Let us not forget that together we are more effective, and together we are stronger.

The writer is a student of public policy at George Washington University in Washington, D.C., and has worked for the Mexican government at the Secretariat of Foreign Affairs and in the office of the president.

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  • Henry Wilson

    lol! yeah…sure…good luck with that one.

  • Güerito

    “Stronger Together”

    Hmmm. Where have I heard that before?

  • refugeesillegalsgohome

    There is no wars in central America. Send these leeches HOME. Dead or alive your choice.

  • kallen

    Why do we [collectively] keep ignoring the fact that the world is overpopulated? Immigration is a symptom of that overpopulation; start treating the cause (w/ birth control) not the symptoms (immigration).

    Resources are finite and we can’t keep acting in a “business as usual” way just because we accepted immigrants in the past. It’s time we recognized that we’re coming up against some hard limits and self-preservation demands that we respect the resource limitations of our respective countries (US and Mexico).

    The writer is clearly a millennial Bernie type. Until she gets some real world experience holding a job, supporting a family and paying taxes, I don’t want to hear her bubble induced babble. For a good laugh watch SNL’s bubble skit – it proves the point perfectly.

  • “Migration”? Not colonization per the MxGovernment’s widespread so-called ESL course “Sigame”? You are trying to have that government, and the Central American Governments which took the MxGovernment’s lead, look good by knowingly asking the ludicrous. Why not Central American governments, and, indeed, Mexico’s not “host” their deliberately mislabeled “refugees”? They are their nationals after all. But —hey?– since when do humans have even the right not to be migrated by those pathetic governments?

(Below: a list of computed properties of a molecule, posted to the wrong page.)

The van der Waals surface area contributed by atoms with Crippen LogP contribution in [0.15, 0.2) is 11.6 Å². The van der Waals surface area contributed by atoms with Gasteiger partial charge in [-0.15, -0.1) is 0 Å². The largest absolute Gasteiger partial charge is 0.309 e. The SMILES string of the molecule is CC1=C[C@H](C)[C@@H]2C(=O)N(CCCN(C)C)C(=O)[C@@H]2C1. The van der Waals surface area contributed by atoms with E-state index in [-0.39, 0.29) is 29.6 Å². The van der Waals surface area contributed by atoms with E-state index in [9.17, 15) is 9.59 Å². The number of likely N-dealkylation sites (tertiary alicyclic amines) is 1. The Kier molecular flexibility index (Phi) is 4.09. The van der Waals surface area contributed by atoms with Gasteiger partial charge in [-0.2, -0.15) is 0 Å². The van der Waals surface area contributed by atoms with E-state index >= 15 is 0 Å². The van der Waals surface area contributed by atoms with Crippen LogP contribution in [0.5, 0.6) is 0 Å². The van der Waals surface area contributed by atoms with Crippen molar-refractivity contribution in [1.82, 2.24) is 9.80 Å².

• edlorens

    The author sounds very young, inexperienced with no knowledge of the history or ability to project the future. The constant refugees, migration this and that start acting on my nerves. It is nothing but orchestrated GLOBALIST like SOROS scheme. They create events like in Syria or take advantage of natural disasters to push people to move. The BORDER SHOULD BE CLOSED. THAT’S WHY WE VOTED TRUMP. THE MAIN FIGHT IS AGAINST GLOBALIZATION or America is no longer going to be America.We need to preserve our own integrity and national identity. Protect our freedoms and our own life style and values. We are not a shelter. Unattended children are the most expensive to take care off. I understand sharing technologies, meds, building schools but NOT TAKING PEOPLE IN. NOT GRANTING ASYLUM. It’s drining us, extremely difficult to get rid off/ send back. Let them learn, adapt, change hopefully prosper but no migration, no asylum. I prefer latinos, then Muslim. Latinos adapt and I like them. But allowing illegals in is not right venue. Never end. after one reason there would be another. Expect soon 200 million people on the move claiming climate change. Let them adapt to the climate change. The exception could be students or the one that have secured work like on farm. Otherwise the only refugees, migrants I would take is Christians, Yazidis from Muslims countries like Syria. These people are being tortured and killed for their faith. We are the Christian nation, they would integrate and no terrorism threat.The author of this article is very much out of touch with reality. we want to deport and she is talking about bringing more. We need jobs for our own. Please,stop using worn out, stupid slogans ” together we are stronger”??? That is in the same category as another progressives lie “diversity is our strength!” Some ethnicity is likable but diversity is our weakness. It divide us and it is a source of lot of problems. Please, stop dreaming,forget ideologies and take a long practical approach. Find new venue for your altruism. Beside, why would you advocate bringing migrants when it is 6 times cheaper to shelter in refugees camp then to brin